Friday, April 21, 2006
Thomas and Anthony, the two youngest in our family, love to cook.
Last year, Wednesday evenings were a highlight in their week - they watched the TV cooking show Beat The Chef on the ABC.
And what is more - their older brothers are friends with the son of one of the chefs!
Thomas tried a couple of the recipes from the sbow and also regularly visited the website for new cooking tips.
This year, both Thomas and Anthony are cooking all or part of our dinners, two nights per week.
Anthony made a Garden Lasagne for his older brothers during Holy Week, and Thomas served us all a delicious Chilli Con Carne.
On the 4 real message boards, there has been a discussion on bread baking. Apart from helping to knead bread, these two sons have not yet experimented with the other processes involved in bread baking.
I thought they might like to become bread bakers!
And a good place to start might be Damper - I baked two round loaves of damper to eat hot with our Easter Sunday barbeque lunch.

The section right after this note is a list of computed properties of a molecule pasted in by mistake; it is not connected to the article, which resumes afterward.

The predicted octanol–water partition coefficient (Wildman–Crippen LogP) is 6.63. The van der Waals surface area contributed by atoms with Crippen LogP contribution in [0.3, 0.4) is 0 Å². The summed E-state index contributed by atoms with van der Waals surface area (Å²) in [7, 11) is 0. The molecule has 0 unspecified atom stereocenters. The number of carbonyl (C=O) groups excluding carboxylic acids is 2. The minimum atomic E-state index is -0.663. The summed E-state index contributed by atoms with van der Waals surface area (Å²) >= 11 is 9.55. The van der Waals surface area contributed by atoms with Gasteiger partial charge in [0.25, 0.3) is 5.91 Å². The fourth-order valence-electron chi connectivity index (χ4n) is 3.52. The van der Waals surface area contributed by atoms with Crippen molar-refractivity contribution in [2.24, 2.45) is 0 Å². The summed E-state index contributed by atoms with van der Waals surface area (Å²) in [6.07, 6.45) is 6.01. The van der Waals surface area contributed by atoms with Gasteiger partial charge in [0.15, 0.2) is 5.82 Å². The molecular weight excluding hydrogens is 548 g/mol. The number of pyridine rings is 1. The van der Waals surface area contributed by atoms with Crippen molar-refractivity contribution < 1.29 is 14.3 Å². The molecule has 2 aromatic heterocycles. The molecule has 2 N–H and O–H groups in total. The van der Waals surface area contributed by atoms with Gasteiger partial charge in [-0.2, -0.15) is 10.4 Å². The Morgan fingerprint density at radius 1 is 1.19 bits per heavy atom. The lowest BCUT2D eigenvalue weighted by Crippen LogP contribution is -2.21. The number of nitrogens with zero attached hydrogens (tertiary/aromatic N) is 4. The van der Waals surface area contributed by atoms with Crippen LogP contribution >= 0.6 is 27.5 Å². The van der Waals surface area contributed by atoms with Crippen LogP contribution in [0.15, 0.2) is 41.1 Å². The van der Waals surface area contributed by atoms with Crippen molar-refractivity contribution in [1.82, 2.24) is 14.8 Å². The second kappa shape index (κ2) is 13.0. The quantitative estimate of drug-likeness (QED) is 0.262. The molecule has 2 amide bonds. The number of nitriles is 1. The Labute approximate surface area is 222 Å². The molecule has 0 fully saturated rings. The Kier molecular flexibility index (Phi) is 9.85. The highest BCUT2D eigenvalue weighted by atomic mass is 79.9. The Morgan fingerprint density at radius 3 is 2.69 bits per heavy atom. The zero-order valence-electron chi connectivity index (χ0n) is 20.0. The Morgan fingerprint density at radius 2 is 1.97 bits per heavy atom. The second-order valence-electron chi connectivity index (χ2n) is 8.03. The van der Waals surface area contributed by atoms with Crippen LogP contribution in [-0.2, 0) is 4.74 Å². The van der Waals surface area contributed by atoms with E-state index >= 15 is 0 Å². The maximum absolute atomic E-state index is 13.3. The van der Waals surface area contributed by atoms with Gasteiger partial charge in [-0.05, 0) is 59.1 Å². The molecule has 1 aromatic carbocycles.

Use 1/2 cup self raising flour per person. I tend to use half wholemeal flour and half white flour.
Add milk to mix into a soft dough.
Knead gently on a floured board.
Place on a floured baking tray. Mould dough into a round cobb shape - one or two loaves, depending on your preference. Score the tops of the loaves with a knife, typically into six or eight sections.
Brush with beaten egg or milk.
Cook in a hot oven until dough is cooked, not soft in centre and nicely browned.
Traditionally, this was cooked in the coals of a camp fire and can still be done so today - I tend to cover it wth alfoil first!
You can make a simpler loaf with just flour and water or you can provide a richer loaf by adding -
1-2 tablespoons butter per person, rubbed into the flour.
grated cheese, herbs, chopped bacon, diced onion, sultanas or other dried fruit to the dry mixture.
Some damper links -